It's all about the schedule: You have to think that Major League Baseball is going to have a season at some point, but it's starting to look like it could be the shortest season on record. In the strike-halted season of 1994, teams played about 115 games before the August walkout and the cancellation of the playoffs and World Series. In 1981, players walked away for 50 days from June 12 to August 10, resulting in a split-season. Two teams (Philadelphia and Pittsburgh) got in only 102 games that year, with others getting about 105. A 100-game season for 2020 is going to be difficult to achieve if the season doesn't get underway until June.

They tried: Having been idled for a few weeks, NBC tried the Saturday Night Live: Home Edition this weekend. It was terrible. The 'host' was Tom Hanks, who is back in the US now after contracting coronavirus in Australia. All of the sketches, including a Hanks monologue, were shot-at-home videos, or group sketches done by Zoom or Skype. The 'Weekend Update' segment did have a teleconferenced-in audience, but their laughter was just broken-up audio that was louder than the attempted jokes. We did appreciate the effort, but will look forward instead to the cast being back in studio when all of this is over.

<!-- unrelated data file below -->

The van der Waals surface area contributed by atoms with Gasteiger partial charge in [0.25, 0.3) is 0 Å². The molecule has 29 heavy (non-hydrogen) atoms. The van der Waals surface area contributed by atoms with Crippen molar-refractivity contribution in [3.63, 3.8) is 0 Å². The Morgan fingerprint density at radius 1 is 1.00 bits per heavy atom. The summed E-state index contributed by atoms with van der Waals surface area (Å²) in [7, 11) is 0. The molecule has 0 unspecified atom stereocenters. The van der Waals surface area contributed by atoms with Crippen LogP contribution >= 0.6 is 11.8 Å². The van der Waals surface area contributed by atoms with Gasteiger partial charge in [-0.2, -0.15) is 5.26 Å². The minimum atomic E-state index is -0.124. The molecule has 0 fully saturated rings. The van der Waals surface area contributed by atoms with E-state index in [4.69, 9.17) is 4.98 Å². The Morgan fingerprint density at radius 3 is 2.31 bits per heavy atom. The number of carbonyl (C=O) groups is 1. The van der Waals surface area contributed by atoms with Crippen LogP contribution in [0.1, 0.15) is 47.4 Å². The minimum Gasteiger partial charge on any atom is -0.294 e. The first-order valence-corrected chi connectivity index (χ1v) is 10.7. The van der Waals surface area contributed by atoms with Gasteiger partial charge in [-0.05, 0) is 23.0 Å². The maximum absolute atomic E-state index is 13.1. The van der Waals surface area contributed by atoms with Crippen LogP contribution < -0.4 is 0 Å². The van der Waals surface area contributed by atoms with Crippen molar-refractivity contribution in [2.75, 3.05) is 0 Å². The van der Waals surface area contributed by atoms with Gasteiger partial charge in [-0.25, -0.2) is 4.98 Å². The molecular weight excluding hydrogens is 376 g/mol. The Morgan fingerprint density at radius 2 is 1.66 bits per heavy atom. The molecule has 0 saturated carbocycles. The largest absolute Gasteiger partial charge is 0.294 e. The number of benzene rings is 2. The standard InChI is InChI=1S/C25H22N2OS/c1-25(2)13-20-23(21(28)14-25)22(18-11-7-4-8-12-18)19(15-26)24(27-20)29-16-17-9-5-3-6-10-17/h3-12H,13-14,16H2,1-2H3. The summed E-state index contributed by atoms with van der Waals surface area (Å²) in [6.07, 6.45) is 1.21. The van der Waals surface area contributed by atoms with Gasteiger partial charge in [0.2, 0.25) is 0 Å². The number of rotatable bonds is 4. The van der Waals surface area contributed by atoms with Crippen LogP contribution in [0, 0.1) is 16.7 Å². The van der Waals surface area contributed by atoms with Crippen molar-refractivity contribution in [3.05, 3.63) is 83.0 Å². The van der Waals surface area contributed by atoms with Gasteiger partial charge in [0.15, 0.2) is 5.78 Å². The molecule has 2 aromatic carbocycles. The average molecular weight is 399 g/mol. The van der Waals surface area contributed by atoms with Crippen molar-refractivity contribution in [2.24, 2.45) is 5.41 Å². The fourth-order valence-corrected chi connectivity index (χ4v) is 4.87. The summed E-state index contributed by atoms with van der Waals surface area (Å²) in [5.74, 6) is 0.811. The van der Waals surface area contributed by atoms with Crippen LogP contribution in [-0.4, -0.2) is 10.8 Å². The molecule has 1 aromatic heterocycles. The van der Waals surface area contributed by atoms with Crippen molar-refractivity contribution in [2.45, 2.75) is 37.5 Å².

Losing my religion: Expecting my movie to be shown last night, or perhaps even Saturday, I was surprised that ABC did not air The Ten Commandments, which, to my memory, has been shown on Easter Sunday for years. Google tells me it aired last week, on April 4. The 1956 Cecil B. DeMille classic has nothing to do with Easter, of course. It's the story of Passover, which began April 8 this year. I'm not very religious, but I love that movie, and it has become a somewhat religious ritual for me to watch it every year, at least in parts (the parting of the Red Sea, and the final plague are my favorite scenes—great 1956 special effects). I've seen it dozens of times. Alas, I guess I can wait another year.

Today would have been by mom's 94th birthday. In a weird way, I'm glad I don't have to worry about her during all of this, but I'd still rather have her here, of course. I wasn't even allowed to go to the cemetery today because of coronavirus restrictions, but I still scheduled her grave marker to be placed. It's been long enough. I have no idea if it was done today or not. I hope I can see it on Mother's Day.